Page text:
First Generation Success Story: Choosing Law Schools, Where Should I Apply?

I had finally received my LSAT score and was ready to begin the application process. However, I couldn’t just apply to all of the law schools in the country. Applying to law school actually takes a lot of time and money. Personally, I had limited funds (since I was paying for it myself and a fresh college graduate) and was working full time (so had very limited time). Thus, I knew that my next step was figuring out where to go to law school or where to apply to at least.

Since  I was going to be studying at a school for three intense years, it was important to find a school that I felt comfortable at and saw myself being successful at. I asked myself some hard, reflective questions. Where do I want to be in 5 years? What would make me comfortable at a school?  What am I actually looking for? Where can I realistically get admitted to?

Deciding to go to law school was a difficult enough decision but finding the perfect university was even harder. As a first generation student, I had no clue what I needed to do in order to get into law school a certain law school, what to look for in a school, and what schools were looking for in candidates. Obviously, I knew I needed to finish my bachelor’s degree and get good grades, but I had no idea what else was involved. Unfortunately, I did not have anyone to turn to ask these pressing questions. What was a young law school hopeful to do? Well, I scoured the interwebs, blogs, and law school websites to find the answers. All of these sources gave me differing answers and tips to finding the perfect school for me.  There are several law schools in the United States and I had to narrow down this large pool of universities somehow. My research helped make this easier by identifying the different factors that are important when looking at law schools. These include (but are not limited to) academic requirements, the resources the law school offers, opportunities that the university gives to students, and your comfort level at the specific school.

After doing some researching and looking into schools, I had decided that I wanted to stay in Michigan to practice and thus planned on applying to mostly Michigan law schools. However, I also looked into a few out of state programs in the T30 ranking. In order to aid my decision, I did some school visits, one to Michigan State University and one to Wayne State University and attended some prospective student events. I was able to get a feel for the schools and gained some intel from the current students. Also, I looked at th schools statistics in who they typically let in and what academic requirements they had. Since I was not fully certain what kind of law I wanted to practice, I was not too concerned on specific programs and degrees that schools offered. However, I knew I wanted to participate in Mock Trial and other opportunities that would help me. Thus, I decided to apply to Michigan State University, Wayne State University, Washington University in St. Louis, and a few other schools.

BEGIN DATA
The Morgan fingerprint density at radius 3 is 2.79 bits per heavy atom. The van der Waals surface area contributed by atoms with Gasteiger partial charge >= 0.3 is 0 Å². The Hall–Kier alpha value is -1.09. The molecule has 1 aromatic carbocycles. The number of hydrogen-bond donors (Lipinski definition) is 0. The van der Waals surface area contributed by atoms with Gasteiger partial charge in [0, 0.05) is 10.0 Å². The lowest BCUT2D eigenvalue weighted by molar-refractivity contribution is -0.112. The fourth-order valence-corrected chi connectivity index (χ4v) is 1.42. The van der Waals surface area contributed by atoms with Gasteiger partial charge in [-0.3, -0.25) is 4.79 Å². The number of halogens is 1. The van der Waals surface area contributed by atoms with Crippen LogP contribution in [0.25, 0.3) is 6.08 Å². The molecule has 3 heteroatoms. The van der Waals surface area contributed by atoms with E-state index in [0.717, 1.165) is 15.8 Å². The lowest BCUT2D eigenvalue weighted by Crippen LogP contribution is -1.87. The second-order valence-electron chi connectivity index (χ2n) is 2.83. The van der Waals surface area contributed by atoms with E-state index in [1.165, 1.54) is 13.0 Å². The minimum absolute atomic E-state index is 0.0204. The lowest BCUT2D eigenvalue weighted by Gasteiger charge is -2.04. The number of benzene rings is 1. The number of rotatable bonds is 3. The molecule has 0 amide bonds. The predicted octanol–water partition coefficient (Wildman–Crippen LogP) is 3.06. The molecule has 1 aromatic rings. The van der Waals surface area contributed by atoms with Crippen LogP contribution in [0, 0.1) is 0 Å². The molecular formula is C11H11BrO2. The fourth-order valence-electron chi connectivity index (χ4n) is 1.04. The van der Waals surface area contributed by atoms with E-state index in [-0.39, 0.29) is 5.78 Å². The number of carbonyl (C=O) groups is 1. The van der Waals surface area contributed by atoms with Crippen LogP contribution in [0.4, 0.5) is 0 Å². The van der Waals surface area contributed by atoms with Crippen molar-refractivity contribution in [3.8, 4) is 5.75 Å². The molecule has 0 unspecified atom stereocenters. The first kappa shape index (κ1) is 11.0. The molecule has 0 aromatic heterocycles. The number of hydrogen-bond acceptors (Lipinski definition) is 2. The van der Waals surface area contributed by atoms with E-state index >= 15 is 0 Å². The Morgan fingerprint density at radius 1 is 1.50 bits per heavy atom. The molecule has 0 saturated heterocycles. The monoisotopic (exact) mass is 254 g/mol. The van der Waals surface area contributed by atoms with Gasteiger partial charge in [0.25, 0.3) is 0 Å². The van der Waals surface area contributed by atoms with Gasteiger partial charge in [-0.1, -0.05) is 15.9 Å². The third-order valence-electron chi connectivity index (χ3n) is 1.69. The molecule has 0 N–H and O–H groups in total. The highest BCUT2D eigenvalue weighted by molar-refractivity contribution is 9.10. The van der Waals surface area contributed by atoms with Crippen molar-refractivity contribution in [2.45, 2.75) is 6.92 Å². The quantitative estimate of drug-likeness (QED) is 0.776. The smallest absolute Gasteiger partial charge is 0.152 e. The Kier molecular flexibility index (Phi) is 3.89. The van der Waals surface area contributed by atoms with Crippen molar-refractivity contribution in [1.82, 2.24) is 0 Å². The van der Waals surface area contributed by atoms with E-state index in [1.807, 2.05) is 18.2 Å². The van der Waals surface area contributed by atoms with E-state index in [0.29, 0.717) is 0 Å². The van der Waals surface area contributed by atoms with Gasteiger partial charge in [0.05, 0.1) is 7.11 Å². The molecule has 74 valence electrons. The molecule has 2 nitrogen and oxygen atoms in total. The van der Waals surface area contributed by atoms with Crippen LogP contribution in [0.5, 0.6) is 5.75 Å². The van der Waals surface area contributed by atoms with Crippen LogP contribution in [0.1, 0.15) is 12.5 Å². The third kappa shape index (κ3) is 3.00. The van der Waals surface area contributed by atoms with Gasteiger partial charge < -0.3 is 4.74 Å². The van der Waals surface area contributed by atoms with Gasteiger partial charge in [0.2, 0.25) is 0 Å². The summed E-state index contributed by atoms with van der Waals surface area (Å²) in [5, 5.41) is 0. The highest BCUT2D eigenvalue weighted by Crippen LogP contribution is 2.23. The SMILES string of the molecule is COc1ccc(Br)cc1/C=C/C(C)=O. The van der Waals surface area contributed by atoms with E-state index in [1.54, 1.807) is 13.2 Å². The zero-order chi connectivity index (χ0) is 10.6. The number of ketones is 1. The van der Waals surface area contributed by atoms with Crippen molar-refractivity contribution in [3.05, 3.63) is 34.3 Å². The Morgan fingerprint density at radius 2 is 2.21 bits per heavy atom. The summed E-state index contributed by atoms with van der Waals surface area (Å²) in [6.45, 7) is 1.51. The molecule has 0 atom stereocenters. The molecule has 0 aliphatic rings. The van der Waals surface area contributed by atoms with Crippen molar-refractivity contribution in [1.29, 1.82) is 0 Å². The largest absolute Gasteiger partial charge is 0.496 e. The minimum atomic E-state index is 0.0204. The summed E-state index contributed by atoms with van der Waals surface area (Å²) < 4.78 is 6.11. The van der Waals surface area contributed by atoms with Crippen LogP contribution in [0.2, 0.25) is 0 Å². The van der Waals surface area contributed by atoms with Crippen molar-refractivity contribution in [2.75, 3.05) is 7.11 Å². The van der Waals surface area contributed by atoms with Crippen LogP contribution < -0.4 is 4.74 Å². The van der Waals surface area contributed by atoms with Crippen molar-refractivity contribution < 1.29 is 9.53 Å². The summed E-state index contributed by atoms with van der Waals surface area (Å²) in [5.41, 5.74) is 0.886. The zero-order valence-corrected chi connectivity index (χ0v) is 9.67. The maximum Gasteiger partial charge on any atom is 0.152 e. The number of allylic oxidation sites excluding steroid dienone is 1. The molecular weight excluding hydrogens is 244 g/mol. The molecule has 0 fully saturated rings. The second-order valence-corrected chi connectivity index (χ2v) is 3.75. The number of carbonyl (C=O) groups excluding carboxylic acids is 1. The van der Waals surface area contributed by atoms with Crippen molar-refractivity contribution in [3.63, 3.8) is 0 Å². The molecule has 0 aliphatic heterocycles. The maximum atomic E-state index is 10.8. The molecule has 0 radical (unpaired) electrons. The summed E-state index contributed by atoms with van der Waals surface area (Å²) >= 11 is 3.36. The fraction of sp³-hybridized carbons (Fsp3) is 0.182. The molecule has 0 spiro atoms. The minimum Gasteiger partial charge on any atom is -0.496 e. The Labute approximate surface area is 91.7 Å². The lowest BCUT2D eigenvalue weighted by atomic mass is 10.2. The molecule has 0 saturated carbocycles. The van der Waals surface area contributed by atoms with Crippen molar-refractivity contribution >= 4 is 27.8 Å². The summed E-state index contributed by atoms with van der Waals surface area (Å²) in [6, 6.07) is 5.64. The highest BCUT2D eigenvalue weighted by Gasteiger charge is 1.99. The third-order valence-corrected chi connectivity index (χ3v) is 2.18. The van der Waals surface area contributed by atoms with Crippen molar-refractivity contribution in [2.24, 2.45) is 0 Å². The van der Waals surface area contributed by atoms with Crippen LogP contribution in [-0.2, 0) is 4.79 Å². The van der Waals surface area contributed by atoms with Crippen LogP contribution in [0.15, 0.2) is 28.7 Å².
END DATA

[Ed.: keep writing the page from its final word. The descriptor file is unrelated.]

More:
So that’s how I decided on which law schools to apply for, which eventually led me to my law school, Wayne State University. Although I have taken another big step towards being successful, I still needed to actually apply for the schools. This led me to the next leg in my journey, applying to law schools (and deciding where to go!).


Erin Caitlin Callahan

Thanks for sharing your story. How many schools do you think our pre-law readers should apply to? Some experts say you are supposed to apply to reach schools, some schools that are within your lsat score range, and some schools at the bottom of of your range that you are more likely than not to get accepted. What do you think?

Shirlene Armstrong

It definitely depends on how much money you can pay for applications and where you want to apply. If you are not sure what state you want to be in, you may apply to numerous different schools because of this. However if you know you want to be in a particular state, you are limited on the schools you would apply to. If your LSAT score is lower than the “average” that the school accepts, it does not mean you are barred from applying there. The law school’s statistics and acceptances vary each year, so if you do not apply then you will never know whether or not you would get into that school!

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